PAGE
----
Safety and Risks of Penis Piercings

Some guys think that body piercing, including penis piercing, is pretty cool. Perhaps you're even one of them. If you're healthy and you're sure this is what you want, then there's no reason you shouldn't go for it. But first, learn how it should be done safely, and make sure you don't put your health at risk.

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Where to Go

It's important that your piercing is done by a professional with a good reputation, preferably someone who's been recommended to you. He or she will be able to advise you on the correct size jewelry, and how to care for the piercing.

Sterilized and clean premises are extremely important for avoiding transmission of a number of serious, potentially life-threatening diseases. In no instance should you try piercing your own penis! You could place the piercing incorrectly, or even give yourself an infection.


Penis piercing is a simple procedure. A needle punctures the skin, and then the bar or ring is put through the opening made by it. The piercing can be through the foreskin, the skin on the shaft of the penis, the scrotum, or the head of the penis. It must not pierce straight through the shaft of the penis, as this could cause serious damage to the erectile bodies or urine channel (urethra).

If you decide you do not want a piercing anymore and remove it, there's a good chance the hole will never close. If it does, it will probably leave a small scar.


The most important care involves keeping the piercing clean in order to avoid infection. Please keep the following in mind:

  • Do not remove the piercing while the wound is healing.
  • Keep the wound clean.
  • Watch out for signs of infection or allergy.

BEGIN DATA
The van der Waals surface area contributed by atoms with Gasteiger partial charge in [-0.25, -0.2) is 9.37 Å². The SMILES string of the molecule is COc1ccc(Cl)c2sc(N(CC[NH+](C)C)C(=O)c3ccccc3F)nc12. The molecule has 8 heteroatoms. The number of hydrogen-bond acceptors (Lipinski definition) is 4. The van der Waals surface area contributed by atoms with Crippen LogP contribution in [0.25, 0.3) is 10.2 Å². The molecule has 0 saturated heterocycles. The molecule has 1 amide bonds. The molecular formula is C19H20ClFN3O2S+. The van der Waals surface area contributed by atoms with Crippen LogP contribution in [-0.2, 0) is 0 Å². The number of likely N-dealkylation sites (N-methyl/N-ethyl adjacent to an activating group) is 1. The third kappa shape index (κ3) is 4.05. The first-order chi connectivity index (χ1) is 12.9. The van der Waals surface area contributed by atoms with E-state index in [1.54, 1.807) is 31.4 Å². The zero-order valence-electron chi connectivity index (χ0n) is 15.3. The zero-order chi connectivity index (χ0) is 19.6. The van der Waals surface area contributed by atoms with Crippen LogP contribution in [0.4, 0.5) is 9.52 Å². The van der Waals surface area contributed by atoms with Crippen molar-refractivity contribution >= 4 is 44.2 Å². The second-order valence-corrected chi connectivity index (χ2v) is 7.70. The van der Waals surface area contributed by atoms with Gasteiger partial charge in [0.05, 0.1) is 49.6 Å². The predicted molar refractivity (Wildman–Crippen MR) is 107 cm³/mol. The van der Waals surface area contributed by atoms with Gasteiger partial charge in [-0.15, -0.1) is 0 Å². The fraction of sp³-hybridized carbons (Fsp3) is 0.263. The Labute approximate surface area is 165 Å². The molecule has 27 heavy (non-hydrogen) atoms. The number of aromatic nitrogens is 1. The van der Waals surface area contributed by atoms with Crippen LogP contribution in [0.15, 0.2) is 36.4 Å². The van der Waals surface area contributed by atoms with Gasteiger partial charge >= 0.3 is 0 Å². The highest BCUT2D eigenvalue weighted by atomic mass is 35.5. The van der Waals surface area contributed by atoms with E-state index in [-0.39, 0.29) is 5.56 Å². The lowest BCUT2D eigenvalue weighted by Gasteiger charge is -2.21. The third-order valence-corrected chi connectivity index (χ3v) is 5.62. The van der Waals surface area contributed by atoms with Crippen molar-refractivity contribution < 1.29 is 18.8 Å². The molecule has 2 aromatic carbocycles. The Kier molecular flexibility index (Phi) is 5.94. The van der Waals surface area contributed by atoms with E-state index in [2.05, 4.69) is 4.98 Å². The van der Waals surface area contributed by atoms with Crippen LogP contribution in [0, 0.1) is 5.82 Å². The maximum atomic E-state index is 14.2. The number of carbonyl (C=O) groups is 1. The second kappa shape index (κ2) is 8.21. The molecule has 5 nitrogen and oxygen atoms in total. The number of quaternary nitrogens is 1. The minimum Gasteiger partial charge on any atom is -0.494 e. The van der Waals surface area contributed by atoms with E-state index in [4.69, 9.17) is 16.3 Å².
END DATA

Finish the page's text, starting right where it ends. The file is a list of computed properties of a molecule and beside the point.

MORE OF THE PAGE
• When having sex, wear a large, sturdy condom that has room for your jewelry and will not tear.

Common Problems

The following problems can occur after penis piercing:

  • Allergic reactions to jewelry. A rash on the area surrounding the piercing may mean that you are allergic to the metal. Surgical grade steel, titanium, gold or platinum are usually non-reactive. The easy fix is to purchase and use jewelry made from a higher grade of metal.
  • Infections. Urinary infections or semen infections can sometimes occur, which can impair your fertility or ability to urinate. Signs and symptoms include a burning sensation when you urinate, frequency, urgency, and occasionally, blood in the urine. In addition, HIV/AIDS, hepatitis B and hepatitis C are blood-borne diseases that can be caught from unsterilized needles. If you have any symptoms of infection, see a healthcare provider.
  • Redness and soreness at the site of the piercing are common when you first have it done, but may also be a sign of infection at the piercing site. If this problem persists, see a healthcare provider.
  • Bleeding. A small amount of bleeding is normal at the time of the piercing and should stop when a little pressure is applied. If the piercing has been incorrectly positioned, it may cause problems. If your bleeding persists or gets worse, see a healthcare provider.

Who Shouldn't Get a Penis Piercing

If you are diabetic you have a higher risk of infection, so see your healthcare provider first.

People of Asian, Hispanic, and African descent are more susceptible to keloid scarring, a type of abnormal scarring that goes beyond the original site of the skin injury. If you have Asian, Hispanic, or African heritage, consider avoiding all types of body piercing and tattoos.

5 Sources
Verywell Health uses only high-quality sources, including peer-reviewed studies, to support the facts within our articles. Read our editorial process to learn more about how we fact-check and keep our content accurate, reliable, and trustworthy.
  1. Holbrook J, Minocha J, Laumann A. Body piercing: complications and prevention of health risksAm J Clin Dermatol. 2012;13(1):1-17. doi:10.2165/11593220-000000000-00000 

  2. University of Michigan. Body art: What you need to know before getting a tattoo or piercing. University Health Service. 2019.

  3. Meltzer DI. Complications of body piercing. Am Fam Physician. 2005;72(10):2029-2034.

  4. Antoszewski B, Jedrzejczak M, Kruk-Jeromin J. Complications after body piercing in patient suffering from type 1 diabetes mellitusInt J Dermatol. 2007;46(12):1250-1252. doi:10.1111/j.1365-4632.2007.03372.x 

  5. Madu P, Kundu RV. Follicular and scarring disorders in skin of color: presentation and management. Am J Clin Dermatol. 2014;15(4):307-321. doi:10.1007/s40257-014-0072-x 

Additional Reading

By Jerry Kennard
 Jerry Kennard, PhD, is a psychologist and associate fellow of the British Psychological Society.